The old adage “You are what you eat” is no     
misnomer. In fact, researchers confirm that the
number one factor to controlling physical and
mental health lies at the end of the fork. Good
eating habits can have a big impact on health by
improving energy levels, boosting immune
systems, and making for a greater sense of
overall well-being. Healthy eating habits can even
restore feelings of youthfulness.


Although we may not need the same number of calories as we did when we were younger, good
nutrition is still important, especially in the later years of life. Proteins, carbohydrates, fats,
vitamins, minerals, and water are important substances in foods that individuals need to
function and maintain their health.

Consume Nutrient-Dense Foods
To stay on the healthy eating road, try eating these nutrient-dense foods:
-Egg yolks and fatty fish contain Vitamin D to help grow bone density and maintain bone strength.

-Fatty fish contains B12, which older adults need more of because it is more difficult to absorb it as you age.
-Spinach, nuts, and whole grains contain magnesium to help the heart, bone strength, and sleep.
-Chicken breast, eggs, almonds, and other lean meats and fish are packed with protein.

Add Fiber and Grains
-Fruits and vegetables help the digestive system to function properly.
-Whole grains like oatmeal, whole wheat bread, and brown rice help to guard against disease and
reduce inflammation.

Limit Empty Calories
-Stay away from foods low in nutrition, which are attributed to type 2 diabetes and mild cognitive
impairment: chips, candy, baked goods, soda, and alcohol.

Watch Cholesterol and Fat
-Avoid saturated and trans fats. Saturated fats come from animals, and trans fats are processed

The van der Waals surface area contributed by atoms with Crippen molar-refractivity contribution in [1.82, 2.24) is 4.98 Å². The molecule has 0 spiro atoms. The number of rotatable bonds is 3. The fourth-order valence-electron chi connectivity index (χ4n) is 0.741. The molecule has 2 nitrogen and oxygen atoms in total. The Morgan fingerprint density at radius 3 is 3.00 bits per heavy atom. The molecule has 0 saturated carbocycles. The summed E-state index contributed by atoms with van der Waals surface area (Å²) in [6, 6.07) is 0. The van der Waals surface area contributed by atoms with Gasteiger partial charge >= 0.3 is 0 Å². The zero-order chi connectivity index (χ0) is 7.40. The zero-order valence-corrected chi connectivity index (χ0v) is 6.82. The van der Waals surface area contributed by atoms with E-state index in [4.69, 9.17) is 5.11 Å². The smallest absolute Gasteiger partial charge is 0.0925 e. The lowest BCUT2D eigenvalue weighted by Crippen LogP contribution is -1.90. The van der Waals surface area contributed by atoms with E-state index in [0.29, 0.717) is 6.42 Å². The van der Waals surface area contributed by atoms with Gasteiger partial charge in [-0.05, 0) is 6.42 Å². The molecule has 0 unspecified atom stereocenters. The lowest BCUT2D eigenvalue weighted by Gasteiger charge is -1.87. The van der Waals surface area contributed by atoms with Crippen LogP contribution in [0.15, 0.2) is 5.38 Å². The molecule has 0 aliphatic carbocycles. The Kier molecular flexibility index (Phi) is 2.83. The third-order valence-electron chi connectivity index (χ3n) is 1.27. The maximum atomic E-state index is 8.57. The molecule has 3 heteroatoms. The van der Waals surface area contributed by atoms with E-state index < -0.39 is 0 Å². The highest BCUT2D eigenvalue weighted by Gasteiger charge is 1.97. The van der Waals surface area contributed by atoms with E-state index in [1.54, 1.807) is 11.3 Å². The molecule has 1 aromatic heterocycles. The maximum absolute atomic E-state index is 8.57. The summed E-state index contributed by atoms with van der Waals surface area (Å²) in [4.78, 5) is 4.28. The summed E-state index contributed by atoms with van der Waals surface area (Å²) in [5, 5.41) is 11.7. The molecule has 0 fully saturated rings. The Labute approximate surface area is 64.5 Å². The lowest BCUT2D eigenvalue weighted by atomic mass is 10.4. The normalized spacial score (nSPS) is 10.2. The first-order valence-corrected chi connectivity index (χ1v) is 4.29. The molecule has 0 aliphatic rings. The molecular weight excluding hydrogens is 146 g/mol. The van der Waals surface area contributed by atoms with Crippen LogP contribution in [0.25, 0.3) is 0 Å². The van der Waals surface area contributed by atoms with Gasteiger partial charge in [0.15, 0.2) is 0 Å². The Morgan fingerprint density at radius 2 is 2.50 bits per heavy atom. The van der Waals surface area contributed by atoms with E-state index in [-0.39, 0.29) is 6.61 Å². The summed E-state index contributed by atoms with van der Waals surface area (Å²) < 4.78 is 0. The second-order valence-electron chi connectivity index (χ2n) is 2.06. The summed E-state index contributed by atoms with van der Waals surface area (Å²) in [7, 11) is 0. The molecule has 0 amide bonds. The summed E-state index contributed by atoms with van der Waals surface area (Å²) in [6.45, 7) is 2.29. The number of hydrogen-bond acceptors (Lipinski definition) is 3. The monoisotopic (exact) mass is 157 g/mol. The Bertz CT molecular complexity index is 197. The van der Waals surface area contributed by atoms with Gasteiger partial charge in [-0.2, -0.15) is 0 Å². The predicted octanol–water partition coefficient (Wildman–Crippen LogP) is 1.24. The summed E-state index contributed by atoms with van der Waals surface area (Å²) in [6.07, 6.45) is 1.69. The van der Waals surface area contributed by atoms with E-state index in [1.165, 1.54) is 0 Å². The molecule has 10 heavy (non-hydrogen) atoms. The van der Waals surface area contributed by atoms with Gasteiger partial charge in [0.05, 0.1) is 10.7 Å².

fats found in foods such as margarine and vegetable shortening.
-Store-bought baked goods and fast food are some of the worst culprits for saturated and trans fats.

Stay Hydrated
-Drink enough water, even when not feeling thirsty. As a rule, women should drink about
11.5 cups of water and men 15.5 cups of water per day, according to the Mayo Clinic.
-Include foods that contain water, such as soups, cucumbers, watermelon, and other fruits.
-Infusing your water with fruits and herbs may encourage greater interest in drinking.
-Keep a pitcher of water in the fridge or on the counter at all times to serve as a
reminder to boost your water intake.

Read Labels
Be a smart shopper and read nutrition labels.
-Watch out for items that are high in fat, sugar, and sodium.
-The healthiest foods are whole, unprocessed foods, which are found on the
perimeter of the grocery store in the produce, meat, and dairy sections.

Signs of Poor Nutrition
It’s also important to be aware of the signs of poor nutrition and to contact a doctor if you
are experiencing some the following:
-Brittle hair/increased hair loss
-Cracking at the corners of the mouth
-Brittle/dry nails
-Poor digestion/bowel changes
-Unexplained fatigue
-Mood changes, such as anxiety, depression, irritability, or moodiness
-Unexplained weight loss
Sticking to a nutritious diet doesn’t have to be boring. For some healthy sack idea check
out page 24.